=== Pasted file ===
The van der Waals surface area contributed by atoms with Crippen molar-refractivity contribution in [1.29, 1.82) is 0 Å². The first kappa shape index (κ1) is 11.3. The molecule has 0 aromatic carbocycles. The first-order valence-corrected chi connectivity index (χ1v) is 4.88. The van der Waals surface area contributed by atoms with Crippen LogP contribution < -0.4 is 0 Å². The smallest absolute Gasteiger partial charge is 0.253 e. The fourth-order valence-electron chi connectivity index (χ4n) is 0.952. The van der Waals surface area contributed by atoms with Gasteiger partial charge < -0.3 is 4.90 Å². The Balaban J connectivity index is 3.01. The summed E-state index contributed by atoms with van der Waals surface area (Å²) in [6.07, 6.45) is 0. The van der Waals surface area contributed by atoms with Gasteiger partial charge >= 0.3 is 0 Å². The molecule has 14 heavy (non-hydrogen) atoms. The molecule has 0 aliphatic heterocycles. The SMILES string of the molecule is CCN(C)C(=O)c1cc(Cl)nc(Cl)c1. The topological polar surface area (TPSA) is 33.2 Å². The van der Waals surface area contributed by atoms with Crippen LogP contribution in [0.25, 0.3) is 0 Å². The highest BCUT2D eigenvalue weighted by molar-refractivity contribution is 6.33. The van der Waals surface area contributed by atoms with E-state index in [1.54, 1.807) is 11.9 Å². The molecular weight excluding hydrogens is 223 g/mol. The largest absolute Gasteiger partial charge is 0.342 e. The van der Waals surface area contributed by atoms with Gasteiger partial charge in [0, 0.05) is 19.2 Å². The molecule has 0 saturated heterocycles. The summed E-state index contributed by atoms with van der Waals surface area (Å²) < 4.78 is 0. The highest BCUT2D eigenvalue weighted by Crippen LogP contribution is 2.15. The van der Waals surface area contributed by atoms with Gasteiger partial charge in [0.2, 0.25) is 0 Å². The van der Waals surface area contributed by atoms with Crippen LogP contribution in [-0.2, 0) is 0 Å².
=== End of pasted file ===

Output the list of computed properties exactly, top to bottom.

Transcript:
The van der Waals surface area contributed by atoms with Crippen molar-refractivity contribution in [1.29, 1.82) is 0 Å². The first kappa shape index (κ1) is 11.3. The molecule has 0 aromatic carbocycles. The first-order valence-corrected chi connectivity index (χ1v) is 4.88. The van der Waals surface area contributed by atoms with Crippen LogP contribution < -0.4 is 0 Å². The smallest absolute Gasteiger partial charge is 0.253 e. The fourth-order valence-electron chi connectivity index (χ4n) is 0.952. The van der Waals surface area contributed by atoms with Gasteiger partial charge < -0.3 is 4.90 Å². The Balaban J connectivity index is 3.01. The summed E-state index contributed by atoms with van der Waals surface area (Å²) in [6.07, 6.45) is 0. The van der Waals surface area contributed by atoms with Gasteiger partial charge >= 0.3 is 0 Å². The molecule has 14 heavy (non-hydrogen) atoms. The molecule has 0 aliphatic heterocycles. The SMILES string of the molecule is CCN(C)C(=O)c1cc(Cl)nc(Cl)c1. The topological polar surface area (TPSA) is 33.2 Å². The van der Waals surface area contributed by atoms with Crippen LogP contribution in [0.25, 0.3) is 0 Å². The highest BCUT2D eigenvalue weighted by molar-refractivity contribution is 6.33. The van der Waals surface area contributed by atoms with E-state index in [1.54, 1.807) is 11.9 Å². The molecular weight excluding hydrogens is 223 g/mol. The largest absolute Gasteiger partial charge is 0.342 e. The van der Waals surface area contributed by atoms with Gasteiger partial charge in [0, 0.05) is 19.2 Å². The molecule has 0 saturated heterocycles. The summed E-state index contributed by atoms with van der Waals surface area (Å²) < 4.78 is 0. The highest BCUT2D eigenvalue weighted by Crippen LogP contribution is 2.15. The van der Waals surface area contributed by atoms with Gasteiger partial charge in [0.2, 0.25) is 0 Å². The van der Waals surface area contributed by atoms with Crippen LogP contribution in [-0.2, 0) is 0 Å².